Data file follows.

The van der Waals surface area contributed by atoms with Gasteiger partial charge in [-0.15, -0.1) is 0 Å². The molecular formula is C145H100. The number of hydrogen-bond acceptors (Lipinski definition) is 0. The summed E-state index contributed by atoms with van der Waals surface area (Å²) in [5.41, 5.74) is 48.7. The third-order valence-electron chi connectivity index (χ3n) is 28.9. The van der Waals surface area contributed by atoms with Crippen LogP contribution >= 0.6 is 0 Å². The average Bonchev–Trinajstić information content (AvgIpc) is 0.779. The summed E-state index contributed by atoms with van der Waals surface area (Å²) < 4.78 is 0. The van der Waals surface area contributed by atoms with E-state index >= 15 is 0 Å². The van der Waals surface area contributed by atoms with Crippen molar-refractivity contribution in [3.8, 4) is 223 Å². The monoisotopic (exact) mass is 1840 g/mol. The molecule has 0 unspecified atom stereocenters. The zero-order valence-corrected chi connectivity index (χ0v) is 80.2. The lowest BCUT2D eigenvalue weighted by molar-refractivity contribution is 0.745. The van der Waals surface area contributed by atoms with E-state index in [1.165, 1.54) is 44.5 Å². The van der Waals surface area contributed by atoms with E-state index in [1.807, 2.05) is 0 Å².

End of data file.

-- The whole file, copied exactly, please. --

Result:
The van der Waals surface area contributed by atoms with Gasteiger partial charge in [-0.15, -0.1) is 0 Å². The molecular formula is C145H100. The number of hydrogen-bond acceptors (Lipinski definition) is 0. The summed E-state index contributed by atoms with van der Waals surface area (Å²) in [5.41, 5.74) is 48.7. The third-order valence-electron chi connectivity index (χ3n) is 28.9. The van der Waals surface area contributed by atoms with Crippen LogP contribution >= 0.6 is 0 Å². The average Bonchev–Trinajstić information content (AvgIpc) is 0.779. The summed E-state index contributed by atoms with van der Waals surface area (Å²) < 4.78 is 0. The van der Waals surface area contributed by atoms with E-state index >= 15 is 0 Å². The van der Waals surface area contributed by atoms with Crippen molar-refractivity contribution in [3.8, 4) is 223 Å². The monoisotopic (exact) mass is 1840 g/mol. The molecule has 0 unspecified atom stereocenters. The zero-order valence-corrected chi connectivity index (χ0v) is 80.2. The lowest BCUT2D eigenvalue weighted by molar-refractivity contribution is 0.745. The van der Waals surface area contributed by atoms with E-state index in [1.165, 1.54) is 44.5 Å². The van der Waals surface area contributed by atoms with E-state index in [1.807, 2.05) is 0 Å².